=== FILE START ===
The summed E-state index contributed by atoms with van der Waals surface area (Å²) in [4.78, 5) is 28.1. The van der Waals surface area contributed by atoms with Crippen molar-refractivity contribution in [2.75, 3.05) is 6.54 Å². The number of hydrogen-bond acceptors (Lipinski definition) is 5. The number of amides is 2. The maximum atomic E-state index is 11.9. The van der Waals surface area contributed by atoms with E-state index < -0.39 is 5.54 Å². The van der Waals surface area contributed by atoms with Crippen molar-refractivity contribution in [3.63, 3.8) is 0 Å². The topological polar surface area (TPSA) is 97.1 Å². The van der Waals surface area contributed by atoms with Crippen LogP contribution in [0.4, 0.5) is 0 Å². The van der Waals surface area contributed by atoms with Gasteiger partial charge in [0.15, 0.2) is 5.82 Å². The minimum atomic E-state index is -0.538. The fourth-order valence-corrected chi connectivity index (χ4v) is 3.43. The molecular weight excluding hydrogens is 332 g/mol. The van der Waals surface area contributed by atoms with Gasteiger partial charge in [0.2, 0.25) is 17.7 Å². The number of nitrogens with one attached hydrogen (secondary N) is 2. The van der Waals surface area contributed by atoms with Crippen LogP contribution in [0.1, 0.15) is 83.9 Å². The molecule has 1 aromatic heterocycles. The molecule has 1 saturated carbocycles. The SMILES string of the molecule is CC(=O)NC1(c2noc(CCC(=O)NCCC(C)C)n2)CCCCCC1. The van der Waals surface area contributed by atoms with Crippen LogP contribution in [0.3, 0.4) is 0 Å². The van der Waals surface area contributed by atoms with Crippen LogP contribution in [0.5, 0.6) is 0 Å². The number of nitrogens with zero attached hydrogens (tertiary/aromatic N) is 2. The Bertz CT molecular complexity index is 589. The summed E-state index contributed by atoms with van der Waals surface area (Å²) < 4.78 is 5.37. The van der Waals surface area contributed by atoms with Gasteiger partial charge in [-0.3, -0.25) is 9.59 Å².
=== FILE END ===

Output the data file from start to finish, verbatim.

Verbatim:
The summed E-state index contributed by atoms with van der Waals surface area (Å²) in [4.78, 5) is 28.1. The van der Waals surface area contributed by atoms with Crippen molar-refractivity contribution in [2.75, 3.05) is 6.54 Å². The number of hydrogen-bond acceptors (Lipinski definition) is 5. The number of amides is 2. The maximum atomic E-state index is 11.9. The van der Waals surface area contributed by atoms with E-state index < -0.39 is 5.54 Å². The van der Waals surface area contributed by atoms with Crippen molar-refractivity contribution in [3.63, 3.8) is 0 Å². The topological polar surface area (TPSA) is 97.1 Å². The van der Waals surface area contributed by atoms with Crippen LogP contribution in [0.4, 0.5) is 0 Å². The van der Waals surface area contributed by atoms with Gasteiger partial charge in [0.15, 0.2) is 5.82 Å². The minimum atomic E-state index is -0.538. The fourth-order valence-corrected chi connectivity index (χ4v) is 3.43. The molecular weight excluding hydrogens is 332 g/mol. The van der Waals surface area contributed by atoms with Gasteiger partial charge in [0.2, 0.25) is 17.7 Å². The number of nitrogens with one attached hydrogen (secondary N) is 2. The van der Waals surface area contributed by atoms with Crippen LogP contribution in [0.1, 0.15) is 83.9 Å². The molecule has 1 aromatic heterocycles. The molecule has 1 saturated carbocycles. The SMILES string of the molecule is CC(=O)NC1(c2noc(CCC(=O)NCCC(C)C)n2)CCCCCC1. The van der Waals surface area contributed by atoms with Crippen LogP contribution in [0.3, 0.4) is 0 Å². The van der Waals surface area contributed by atoms with Crippen LogP contribution in [0.5, 0.6) is 0 Å². The number of nitrogens with zero attached hydrogens (tertiary/aromatic N) is 2. The Bertz CT molecular complexity index is 589. The summed E-state index contributed by atoms with van der Waals surface area (Å²) < 4.78 is 5.37. The van der Waals surface area contributed by atoms with Gasteiger partial charge in [-0.3, -0.25) is 9.59 Å².